Prayers in Florida City Meetings Pass Muster

     (CN) - Florida atheists failed to show that the city of Lakeland advanced Christianity in kicking off City Commission with sectarian prayers, the 11th Circuit ruled.
     Lakeland has been opening its commission meetings with an invocation since 1951, and those prayers were mostly made by Christian speakers.
     In early March 2010, Atheists of Florida members attended a commission meeting and complained about the exclusively Christian Protestant prayer rituals, as well as the conspicuous absence of non-Protestant invocations.
     For the last 30 years, the city had relied on a list of exclusively Christian speakers perform the invocation.
     The atheists asked the commission to trade the invocation for a silent moment of reflection that would give all citizens a personal choice to pray or not as they prefer.
     Video recordings of the Lakeland City Commission meetings held in 2009 and 2010 reflect that Christian speakers and clergy customarily offered their invocations "in the name of Jesus Christ." Other prayers referred to "our Savior" or "the King of Kings" or "the Father, Son and Holy Spirit."
     In July 2010, the group and the director of its Lakeland chapter, Ellenbeth Wachs, sued the city and its mayor, Gow Fields, for violating the establishment clause of the First Amendment, as well as a provision of the Florida Constitution.
     The following month, the commission adopted an official policy to select invocational speakers. Resolution 4848 required that the city extend all religious groups invitations to participate.
     The atheists complained, however, that Lakeland failed to invite the new group of speakers within 30 days of the passage of the resolution, nor was the congregations list updated in November 2010. In fact, the updates were not completed until May 2011. Over that year, primarily Christian religious leaders opened the commission meetings with invocations. Three invocations were delivered by one Muslim and two Jewish speakers.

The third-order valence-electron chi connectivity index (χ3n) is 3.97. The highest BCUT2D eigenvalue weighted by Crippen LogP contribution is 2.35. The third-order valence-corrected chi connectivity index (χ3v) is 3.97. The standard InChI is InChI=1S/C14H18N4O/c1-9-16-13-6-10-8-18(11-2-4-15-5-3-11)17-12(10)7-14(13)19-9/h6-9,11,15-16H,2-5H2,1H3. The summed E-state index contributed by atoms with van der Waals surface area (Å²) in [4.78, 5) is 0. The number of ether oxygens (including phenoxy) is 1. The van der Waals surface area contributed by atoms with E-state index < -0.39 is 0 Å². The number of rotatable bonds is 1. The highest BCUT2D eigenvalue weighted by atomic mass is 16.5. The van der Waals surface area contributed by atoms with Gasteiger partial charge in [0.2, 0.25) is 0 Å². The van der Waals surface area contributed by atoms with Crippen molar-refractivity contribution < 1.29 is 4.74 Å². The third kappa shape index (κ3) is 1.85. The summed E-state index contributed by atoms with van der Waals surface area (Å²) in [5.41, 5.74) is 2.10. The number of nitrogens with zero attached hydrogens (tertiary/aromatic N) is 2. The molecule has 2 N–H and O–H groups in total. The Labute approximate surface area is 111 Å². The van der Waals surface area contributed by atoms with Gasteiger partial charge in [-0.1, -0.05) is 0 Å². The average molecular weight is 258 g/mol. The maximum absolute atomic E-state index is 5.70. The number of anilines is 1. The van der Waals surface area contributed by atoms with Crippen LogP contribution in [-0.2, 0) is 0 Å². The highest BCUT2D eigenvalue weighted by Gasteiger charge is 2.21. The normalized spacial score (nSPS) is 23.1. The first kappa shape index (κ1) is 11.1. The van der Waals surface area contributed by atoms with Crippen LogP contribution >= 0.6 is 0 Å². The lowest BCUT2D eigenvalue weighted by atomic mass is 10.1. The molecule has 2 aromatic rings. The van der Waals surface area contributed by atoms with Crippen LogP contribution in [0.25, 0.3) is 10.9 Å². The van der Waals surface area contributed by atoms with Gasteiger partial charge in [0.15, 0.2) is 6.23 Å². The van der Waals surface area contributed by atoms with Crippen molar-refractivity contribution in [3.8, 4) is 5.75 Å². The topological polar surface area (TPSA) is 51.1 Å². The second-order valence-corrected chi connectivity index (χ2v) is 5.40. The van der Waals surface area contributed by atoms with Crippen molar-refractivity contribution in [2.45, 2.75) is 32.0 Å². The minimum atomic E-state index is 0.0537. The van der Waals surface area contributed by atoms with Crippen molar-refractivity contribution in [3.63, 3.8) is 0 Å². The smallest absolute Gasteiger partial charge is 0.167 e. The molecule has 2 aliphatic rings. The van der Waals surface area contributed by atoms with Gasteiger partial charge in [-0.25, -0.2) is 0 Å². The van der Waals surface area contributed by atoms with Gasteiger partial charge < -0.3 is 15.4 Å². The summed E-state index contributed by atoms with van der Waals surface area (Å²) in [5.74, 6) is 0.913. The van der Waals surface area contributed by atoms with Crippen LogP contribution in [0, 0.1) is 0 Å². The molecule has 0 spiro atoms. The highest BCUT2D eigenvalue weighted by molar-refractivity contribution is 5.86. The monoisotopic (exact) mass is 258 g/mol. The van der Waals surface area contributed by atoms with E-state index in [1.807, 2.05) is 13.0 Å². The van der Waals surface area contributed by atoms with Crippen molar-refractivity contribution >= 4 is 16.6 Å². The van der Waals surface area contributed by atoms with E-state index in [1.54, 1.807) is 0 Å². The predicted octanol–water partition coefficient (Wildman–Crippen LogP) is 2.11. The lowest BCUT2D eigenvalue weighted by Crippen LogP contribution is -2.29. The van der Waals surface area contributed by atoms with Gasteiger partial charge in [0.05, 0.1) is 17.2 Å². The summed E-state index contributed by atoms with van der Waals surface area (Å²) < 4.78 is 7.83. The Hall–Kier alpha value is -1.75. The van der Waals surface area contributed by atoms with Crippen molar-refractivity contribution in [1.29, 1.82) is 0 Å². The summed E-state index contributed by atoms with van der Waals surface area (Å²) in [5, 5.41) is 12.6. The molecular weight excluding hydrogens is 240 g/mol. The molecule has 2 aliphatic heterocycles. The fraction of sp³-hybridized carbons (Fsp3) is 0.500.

Lakeland nevertheless insisted that it is not in violation of the establishment clause and that prayer does not advance the Christian religion over all others.
     A federal judge granted the defendants summary judgment, and a three-judge panel of the 11th Circuit affirmed Tuesday.
     "The selection procedures of the invocational speakers invited to deliver an invocation at Lakeland City Commission's meetings pursuant to policies and practices initiated informally in March 2010, which were codified with the passage of Resolution 4848 in August 2010, do not support the AOF's contention that Lakeland attempted to exploit the prayer opportunity to proselytize or advance or disparage any one faith or belief," Judge Arthur Alarcon wrote for the court. "Nor do those policies and practices have the effect of affiliating the Lakeland City Commission with any discrete faith or belief. Accordingly, we are persuaded that the district court did not err in granting Lakeland's motion for summary judgment with regard to Lakeland's policies and practices for the selection of speakers since March 2010 and codified in Resolution 4848."
     The 39-page ruling also notes that the court lacks "jurisdiction to decide AOF's claim that the Lakeland City Commission's pre-March 2010 speaker selection practice violated the establishment clause of the First Amendment or Article I, Section 3 of the Florida Constitution."
     "For the same reasons, the district court lacked jurisdiction, and we vacate that portion of the district court's judgment addressing the merits of AOF's challenge to the pre-March 2010 prayer practice and remand for the district court to dismiss that portion of the challenge as moot," Alarcon added.